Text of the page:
Signatures of speciation: From theoretical mechanisms to observable patterns

Jesper Sörensson of Lund University, Sweden, aimed at understanding how genetic signals differ between speciation scenarios.

Jesper Sörensson

Jesper Sörensson


Every living organism contains a unique set of biological information in its genome—genetic patterns resulting from ever ongoing evolutionary processes. These processes are affected by the ecological and biogeographical backdrop experienced by each individual, processes that ultimately might lead to speciation. Although evolution has been studied extensively both from an eco-evolutionary and a genetic point of view, no theoretical attempt has been made to combine these two factors in a spatially structured system. Here, such a model is proposed with the goal of understanding how genetic signals differ between speciation scenarios. These findings are compared with genetic data from a system of endemic finch species in the Nesospiza genus on the isolated Tristan de Cunha archipelago. The goal is to disentangle and backtrack the evolutionary history of the finch species from the genetic patterns [1].


The individual-based, discrete time model describes the genotypic and phenotypic evolutionary dynamics of sexually reproducing populations in a spatially explicit setting (with two habitats, each habitat containing two resources). Each individual can migrate between the habitats. The phenotype, consisting of one ecological trait and one mating trait, is determined by the individual’s genome, allowing for dominance as well as epistatic effects. The ecological trait affects local resource utilization, and the mating trait regulates the degree of choosiness when mating. During the speciation process, ecological, spatial, and mating differentiation (reproductive isolation) will evolve at different rates and to different degrees depending on factors such as geographic speciation mode and mating preferences [2]. To study the genetic patterns, pairwise FST is used to measure differentiation between and π, nucleotide diversity, to measure variation within populations. These measures are compared for selected and neutral traits. By varying the ecological settings, comparisons can be made between the eco-evolutionary processes and the emerging genetic patterns.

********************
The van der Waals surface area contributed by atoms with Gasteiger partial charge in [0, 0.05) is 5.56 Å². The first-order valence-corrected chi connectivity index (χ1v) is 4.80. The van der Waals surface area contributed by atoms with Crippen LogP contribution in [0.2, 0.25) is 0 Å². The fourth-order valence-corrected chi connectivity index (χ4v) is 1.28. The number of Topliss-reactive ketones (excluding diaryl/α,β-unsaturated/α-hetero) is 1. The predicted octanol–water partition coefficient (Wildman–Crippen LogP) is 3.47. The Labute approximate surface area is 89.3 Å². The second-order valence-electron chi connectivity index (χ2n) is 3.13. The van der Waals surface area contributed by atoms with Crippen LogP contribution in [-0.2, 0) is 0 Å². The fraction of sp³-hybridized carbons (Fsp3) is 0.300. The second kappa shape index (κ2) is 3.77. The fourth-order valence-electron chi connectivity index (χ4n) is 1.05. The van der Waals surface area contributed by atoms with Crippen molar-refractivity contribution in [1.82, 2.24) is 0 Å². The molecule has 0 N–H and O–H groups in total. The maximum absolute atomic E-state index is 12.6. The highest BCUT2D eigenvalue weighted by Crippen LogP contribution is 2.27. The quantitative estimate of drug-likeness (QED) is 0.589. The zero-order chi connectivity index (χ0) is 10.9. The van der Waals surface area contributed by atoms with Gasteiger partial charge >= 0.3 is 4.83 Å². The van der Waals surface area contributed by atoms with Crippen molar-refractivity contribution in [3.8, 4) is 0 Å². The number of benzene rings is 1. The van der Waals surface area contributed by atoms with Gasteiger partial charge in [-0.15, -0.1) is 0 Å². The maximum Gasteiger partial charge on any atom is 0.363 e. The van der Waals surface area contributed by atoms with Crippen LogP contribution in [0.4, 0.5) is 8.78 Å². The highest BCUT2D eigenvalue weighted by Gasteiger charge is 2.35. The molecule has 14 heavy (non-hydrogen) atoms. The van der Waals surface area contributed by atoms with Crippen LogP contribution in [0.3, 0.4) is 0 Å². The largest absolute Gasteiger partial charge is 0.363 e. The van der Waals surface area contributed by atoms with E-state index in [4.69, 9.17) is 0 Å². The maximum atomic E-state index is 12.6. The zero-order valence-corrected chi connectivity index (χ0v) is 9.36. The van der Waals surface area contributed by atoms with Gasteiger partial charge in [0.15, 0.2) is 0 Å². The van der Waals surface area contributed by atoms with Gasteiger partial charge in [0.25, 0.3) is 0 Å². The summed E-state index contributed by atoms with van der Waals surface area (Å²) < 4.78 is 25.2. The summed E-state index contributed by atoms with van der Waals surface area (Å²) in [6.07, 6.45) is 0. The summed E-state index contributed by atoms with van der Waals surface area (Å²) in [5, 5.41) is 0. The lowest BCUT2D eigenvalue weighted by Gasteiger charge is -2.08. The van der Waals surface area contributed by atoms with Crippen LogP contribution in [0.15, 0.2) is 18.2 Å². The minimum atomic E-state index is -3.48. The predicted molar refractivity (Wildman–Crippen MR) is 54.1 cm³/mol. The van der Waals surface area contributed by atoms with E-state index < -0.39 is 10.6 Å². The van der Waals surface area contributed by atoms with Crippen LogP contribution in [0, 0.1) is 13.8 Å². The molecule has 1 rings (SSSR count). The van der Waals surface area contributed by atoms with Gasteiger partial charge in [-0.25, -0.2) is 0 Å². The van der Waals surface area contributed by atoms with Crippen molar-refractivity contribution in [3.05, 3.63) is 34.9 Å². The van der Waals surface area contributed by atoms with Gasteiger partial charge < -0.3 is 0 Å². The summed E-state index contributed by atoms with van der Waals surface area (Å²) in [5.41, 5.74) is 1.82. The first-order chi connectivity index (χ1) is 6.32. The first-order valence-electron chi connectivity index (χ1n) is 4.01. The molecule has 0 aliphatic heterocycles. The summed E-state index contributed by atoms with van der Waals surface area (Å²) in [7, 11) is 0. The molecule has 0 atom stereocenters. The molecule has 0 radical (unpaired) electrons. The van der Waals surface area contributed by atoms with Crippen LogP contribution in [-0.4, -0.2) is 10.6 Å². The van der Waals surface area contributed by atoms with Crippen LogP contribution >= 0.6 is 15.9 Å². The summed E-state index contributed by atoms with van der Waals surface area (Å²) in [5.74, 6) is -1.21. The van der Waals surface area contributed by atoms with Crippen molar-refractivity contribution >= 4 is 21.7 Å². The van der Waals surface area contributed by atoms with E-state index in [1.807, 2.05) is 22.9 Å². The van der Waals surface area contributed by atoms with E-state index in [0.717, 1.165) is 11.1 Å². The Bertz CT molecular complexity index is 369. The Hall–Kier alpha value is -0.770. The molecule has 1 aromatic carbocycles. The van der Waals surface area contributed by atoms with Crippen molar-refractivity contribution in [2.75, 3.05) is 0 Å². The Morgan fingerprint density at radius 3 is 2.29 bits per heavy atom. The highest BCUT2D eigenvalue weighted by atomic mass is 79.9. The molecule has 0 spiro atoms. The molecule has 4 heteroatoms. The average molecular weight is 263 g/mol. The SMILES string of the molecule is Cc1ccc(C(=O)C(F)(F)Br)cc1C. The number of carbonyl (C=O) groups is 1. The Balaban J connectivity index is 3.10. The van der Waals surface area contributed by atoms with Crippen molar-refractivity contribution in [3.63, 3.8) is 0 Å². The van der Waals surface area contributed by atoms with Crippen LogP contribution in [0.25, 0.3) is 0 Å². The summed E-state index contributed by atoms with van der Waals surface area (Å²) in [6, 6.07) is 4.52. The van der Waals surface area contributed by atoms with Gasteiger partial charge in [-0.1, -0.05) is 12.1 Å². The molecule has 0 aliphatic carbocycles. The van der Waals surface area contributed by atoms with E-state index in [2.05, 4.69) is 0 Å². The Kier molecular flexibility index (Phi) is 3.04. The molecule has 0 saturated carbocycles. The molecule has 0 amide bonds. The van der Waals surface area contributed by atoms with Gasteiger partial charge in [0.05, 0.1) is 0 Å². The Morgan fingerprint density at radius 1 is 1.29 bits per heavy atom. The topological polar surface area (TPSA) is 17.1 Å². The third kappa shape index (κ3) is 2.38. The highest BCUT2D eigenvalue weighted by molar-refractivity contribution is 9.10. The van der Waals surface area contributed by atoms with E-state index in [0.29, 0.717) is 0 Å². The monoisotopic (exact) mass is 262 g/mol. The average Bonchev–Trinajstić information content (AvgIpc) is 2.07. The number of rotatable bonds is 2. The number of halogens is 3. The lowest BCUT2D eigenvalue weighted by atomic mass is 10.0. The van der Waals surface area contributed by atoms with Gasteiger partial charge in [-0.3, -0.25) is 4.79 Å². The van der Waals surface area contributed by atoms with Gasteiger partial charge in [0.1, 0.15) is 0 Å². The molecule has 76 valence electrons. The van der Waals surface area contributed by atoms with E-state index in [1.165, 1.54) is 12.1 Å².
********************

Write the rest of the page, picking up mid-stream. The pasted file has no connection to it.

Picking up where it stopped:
The main overarching result is that the eco-evolutionary pathways and the genetic patterns are indeed interconnected. Every speciation mode will give rise to a specific genetic “fingerprint.” More specifically, it shows that it should be possible, in principle, to deduce the underlying eco-evolutionary processes between populations with similar ecological endpoints by analyzing the genetic imprint—the genome itself contains information about the path taken. Even if some general patterns can be found in these preliminary results, in order to fully understand how to deduce process from pattern, extensive statistical analyses have to be done for different settings. To test these predictions, the theoretical results can be compared to the Nesospiza data set.


Gaining a theoretical understanding of the connections between eco-evolutionary dynamics and resulting genetic structure is of fundamental importance for interpreting speciation processes. The project will shed light on conditions promoting the formation of biodiversity and, from a conservation biology point of view, the maintenance of evolutionary processes. Understanding the mechanisms underlying the origin of extant species, as well as their recent evolutionary history, may be of paramount importance for their future persistence and the efficiency of species management.


[1] Ryan PG, Bloomer P, Moloney CL, Grant T, Delport W (2007). Adaptive speciation in South Atlantic island finches. Science 315: 1420–1423.

[2] Dieckmann U, Doebeli M, Metz JAJ and Tautz D (eds) (2004). Adaptive Speciation. Cambridge University Press, Cambridge, UK.


Rupert Mazzucco, Evolution and Ecology, IIASA


Jesper Sörensson of Lund University, Sweden, is a Swedish citizen. He was funded by IIASA’s Swedish National Member Organization and worked in the Evolution and Ecology Program (EEP) during the YSSP.

Please note these Proceedings have received limited or no review from supervisors and IIASA program directors, and the views and results expressed therein do not necessarily represent IIASA, its National Member Organizations, or other organizations supporting the work.

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Last edited: 29 September 2015

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